We all live with a certain amount of self-delusion, and this week's "In Plain Sight" showed that those delusions can be as life-saving as they can be heartbreaking.
We'll get you dispensation for these spoilers…
Ed Fogerty (David Denman) is a security guard for a trucking company, who one night happens upon two dock workers unloading hot cars in addition to their legit load of frozen sockeye salmon — which Ed ends up dropping on them from a forklift after persuading them he won't tell anyone what they're doing. As he enters WITSEC, he asks about the visitation arrangement they've worked out so he can see his son, Miles. Mary and Marshall know nothing of it, but they start working on getting special permission, because Miles seems to be the only thing in the world Ed cares about. He threatens to leave and take his testimony against the international car theft ring unless he can see his son.
So Mary and Marshall try to figure out what's going on, after confiscating the photo of Miles that Ed has kept. But there's no record of his birth, no license documenting Ed's marriage to his ex-wife, and none of the contact information he has for her checks out. In the midst of the search for information, Stan lets a "hon" slip out in relation to Eleanor — as in, "Tell Mary what you found, Hon" — which makes Mary and Marshall's heads practically explode. Stan and Eleanor's stuttering explanations about how that's totally normal are hilarious.
They decide that Ed's got some issues upstairs, and bring in Dr. Shelley Finkle (Ali Marsh), Mary's post-traumatic stress therapist (and Frederick Weller's real-life wife). She and Mary seem to have worked out an amazing rapport — a warmer relationship than Mary has with practically anyone except Marshall — and between them they manage to learn some actual details about Ed's ex-wife and son. The info about Caroline checks out somewhat, but it becomes clear that Miles is an invention. For one thing, both Caroline and Ed have blue eyes, and Miles has brown eyes, which is a genetic impossibility. This fact binds Shelley and Marshall together in their nerd-ness, and their chemistry is great. Watching Shelley get increasingly turned on by Marshall is brilliant, and I'm totally rooting for them to get together beyond their date-gone-wrong.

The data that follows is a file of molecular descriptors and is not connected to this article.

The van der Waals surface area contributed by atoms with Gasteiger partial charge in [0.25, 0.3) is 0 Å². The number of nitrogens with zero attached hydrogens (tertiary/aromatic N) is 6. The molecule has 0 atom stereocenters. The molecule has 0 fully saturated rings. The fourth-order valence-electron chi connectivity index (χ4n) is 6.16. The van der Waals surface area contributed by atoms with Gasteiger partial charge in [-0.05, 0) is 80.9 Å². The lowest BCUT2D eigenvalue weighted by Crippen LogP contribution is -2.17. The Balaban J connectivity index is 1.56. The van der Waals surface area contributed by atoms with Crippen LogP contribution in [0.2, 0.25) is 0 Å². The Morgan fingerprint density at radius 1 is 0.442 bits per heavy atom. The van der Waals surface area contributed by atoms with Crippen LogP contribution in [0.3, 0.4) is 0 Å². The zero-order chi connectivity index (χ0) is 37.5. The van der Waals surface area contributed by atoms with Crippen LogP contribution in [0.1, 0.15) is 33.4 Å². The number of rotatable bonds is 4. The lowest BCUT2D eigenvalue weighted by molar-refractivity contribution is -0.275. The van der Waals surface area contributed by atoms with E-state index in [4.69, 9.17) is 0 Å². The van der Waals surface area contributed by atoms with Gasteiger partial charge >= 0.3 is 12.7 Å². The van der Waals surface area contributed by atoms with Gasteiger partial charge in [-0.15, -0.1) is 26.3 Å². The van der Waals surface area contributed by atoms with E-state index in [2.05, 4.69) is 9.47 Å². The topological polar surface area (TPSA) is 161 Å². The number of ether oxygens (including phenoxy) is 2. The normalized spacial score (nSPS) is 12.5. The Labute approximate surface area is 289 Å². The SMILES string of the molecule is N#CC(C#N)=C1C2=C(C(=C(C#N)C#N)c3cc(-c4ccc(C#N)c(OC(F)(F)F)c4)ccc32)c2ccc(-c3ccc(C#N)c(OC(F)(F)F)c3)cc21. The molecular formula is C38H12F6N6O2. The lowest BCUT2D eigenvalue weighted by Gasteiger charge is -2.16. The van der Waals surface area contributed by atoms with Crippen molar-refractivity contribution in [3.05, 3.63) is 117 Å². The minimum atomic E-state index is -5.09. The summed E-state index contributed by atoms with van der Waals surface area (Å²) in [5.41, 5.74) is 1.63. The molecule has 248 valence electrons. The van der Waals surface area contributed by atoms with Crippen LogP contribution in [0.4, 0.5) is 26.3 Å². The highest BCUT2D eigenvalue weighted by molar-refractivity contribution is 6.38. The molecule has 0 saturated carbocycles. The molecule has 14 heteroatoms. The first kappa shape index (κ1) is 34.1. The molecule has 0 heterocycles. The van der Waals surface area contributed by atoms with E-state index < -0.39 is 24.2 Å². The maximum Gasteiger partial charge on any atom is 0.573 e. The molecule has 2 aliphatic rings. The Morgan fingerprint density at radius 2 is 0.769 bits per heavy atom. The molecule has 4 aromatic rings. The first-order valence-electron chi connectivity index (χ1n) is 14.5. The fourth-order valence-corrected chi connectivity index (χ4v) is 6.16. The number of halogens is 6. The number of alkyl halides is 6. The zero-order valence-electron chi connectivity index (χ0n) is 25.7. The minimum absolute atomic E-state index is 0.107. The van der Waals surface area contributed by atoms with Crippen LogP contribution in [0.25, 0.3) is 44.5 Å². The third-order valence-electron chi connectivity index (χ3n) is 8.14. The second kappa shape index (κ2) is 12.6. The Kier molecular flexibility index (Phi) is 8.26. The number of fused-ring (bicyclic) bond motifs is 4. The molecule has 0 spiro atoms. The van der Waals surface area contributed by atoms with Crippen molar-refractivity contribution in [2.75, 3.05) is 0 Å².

Ed runs away from the motel room where Mary and Shelley are making headway in learning about Miles, and he flees to a ranch outside town. Mary eventually finds him, ankle twisted, at the bottom of a ravine. Little by little Ed starts talking about the boy in the picture — and he can show her where the boy is buried.
The next day they head to Chicago with search teams, but frustratingly Ed seems unable to make a real connection with reality. He's been clinging to this delusion about Miles for such a long time that it's what's keeping him functioning. Then he opens up to Mary. He'd been at work one night with a new shipment and heard noise coming from one of the containers. And when the noise stopped, he got worried and broke policy, opening the compartment up. Inside he found the bodies of the boy and two others — the car smuggling ring was also a people smuggling ring. Overcome with guilt, he saw their faces everywhere, and invented Miles as a way to live with what he hadn't done — namely save the boy and his family.
In the end, the U.S. Attorneys filed human trafficking and murder charges against the people Ed was supposed to testify against. And even though Marshall's date fell apart when Shelley's ex called, he and Mary still have each other.
Brandi's storyline was miniscule, but I suspect it will be telling in the weeks to come, even though it didn't seem to fit with much of anything in this episode. Outside a coffee shop, Brandi encounters a homeless Native American man — at first he's on his feet, asking people for change. But the next time she sees him he's lying on the ground, in obvious pain, and it touches her. She can't understand anything he's saying, but she ends up getting him to the hospital — and in the transaction, she saves his life, because he had a blood clot that was able to be treated. She leaves, crying, after the nurse tells her the good news. A new leaf for Brandi?
What did you think? Did you buy Ed's story, or did you see through it right away? Did you love seeing Shelley so clearly into Marshall? Do you think Mary's edging closer to trying to find her father?